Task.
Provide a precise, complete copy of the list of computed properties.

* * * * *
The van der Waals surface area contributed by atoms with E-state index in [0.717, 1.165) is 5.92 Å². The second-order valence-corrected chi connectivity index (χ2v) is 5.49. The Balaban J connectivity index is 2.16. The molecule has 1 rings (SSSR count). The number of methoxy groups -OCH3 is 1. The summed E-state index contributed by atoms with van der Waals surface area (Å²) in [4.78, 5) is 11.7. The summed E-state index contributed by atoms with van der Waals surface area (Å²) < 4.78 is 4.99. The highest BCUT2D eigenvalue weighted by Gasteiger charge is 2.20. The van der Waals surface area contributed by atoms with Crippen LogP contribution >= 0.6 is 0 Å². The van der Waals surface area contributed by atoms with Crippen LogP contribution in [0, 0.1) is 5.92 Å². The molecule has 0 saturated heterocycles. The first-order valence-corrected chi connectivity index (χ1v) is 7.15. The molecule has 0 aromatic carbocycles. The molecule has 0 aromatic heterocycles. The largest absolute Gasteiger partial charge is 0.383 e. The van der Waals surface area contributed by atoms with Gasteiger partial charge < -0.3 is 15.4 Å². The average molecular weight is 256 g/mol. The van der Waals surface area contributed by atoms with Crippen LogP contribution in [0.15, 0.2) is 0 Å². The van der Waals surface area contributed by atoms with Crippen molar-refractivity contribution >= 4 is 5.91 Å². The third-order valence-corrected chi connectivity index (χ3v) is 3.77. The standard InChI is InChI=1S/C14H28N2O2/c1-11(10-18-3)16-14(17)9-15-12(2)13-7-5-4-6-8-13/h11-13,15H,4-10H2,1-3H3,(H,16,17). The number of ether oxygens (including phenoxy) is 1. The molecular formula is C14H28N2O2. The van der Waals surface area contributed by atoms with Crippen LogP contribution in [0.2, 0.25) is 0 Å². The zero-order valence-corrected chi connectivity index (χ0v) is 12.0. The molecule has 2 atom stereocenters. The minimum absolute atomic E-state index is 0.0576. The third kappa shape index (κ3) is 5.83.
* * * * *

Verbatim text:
The van der Waals surface area contributed by atoms with E-state index in [0.717, 1.165) is 5.92 Å². The second-order valence-corrected chi connectivity index (χ2v) is 5.49. The Balaban J connectivity index is 2.16. The molecule has 1 rings (SSSR count). The number of methoxy groups -OCH3 is 1. The summed E-state index contributed by atoms with van der Waals surface area (Å²) in [4.78, 5) is 11.7. The summed E-state index contributed by atoms with van der Waals surface area (Å²) < 4.78 is 4.99. The highest BCUT2D eigenvalue weighted by Gasteiger charge is 2.20. The van der Waals surface area contributed by atoms with Crippen LogP contribution >= 0.6 is 0 Å². The van der Waals surface area contributed by atoms with Crippen LogP contribution in [0, 0.1) is 5.92 Å². The molecule has 0 saturated heterocycles. The first-order valence-corrected chi connectivity index (χ1v) is 7.15. The molecule has 0 aromatic carbocycles. The molecule has 0 aromatic heterocycles. The largest absolute Gasteiger partial charge is 0.383 e. The van der Waals surface area contributed by atoms with Gasteiger partial charge < -0.3 is 15.4 Å². The average molecular weight is 256 g/mol. The van der Waals surface area contributed by atoms with Crippen LogP contribution in [0.15, 0.2) is 0 Å². The van der Waals surface area contributed by atoms with Crippen molar-refractivity contribution >= 4 is 5.91 Å². The third-order valence-corrected chi connectivity index (χ3v) is 3.77. The standard InChI is InChI=1S/C14H28N2O2/c1-11(10-18-3)16-14(17)9-15-12(2)13-7-5-4-6-8-13/h11-13,15H,4-10H2,1-3H3,(H,16,17). The number of ether oxygens (including phenoxy) is 1. The molecular formula is C14H28N2O2. The van der Waals surface area contributed by atoms with Crippen LogP contribution in [0.2, 0.25) is 0 Å². The zero-order valence-corrected chi connectivity index (χ0v) is 12.0. The molecule has 2 atom stereocenters. The minimum absolute atomic E-state index is 0.0576. The third kappa shape index (κ3) is 5.83.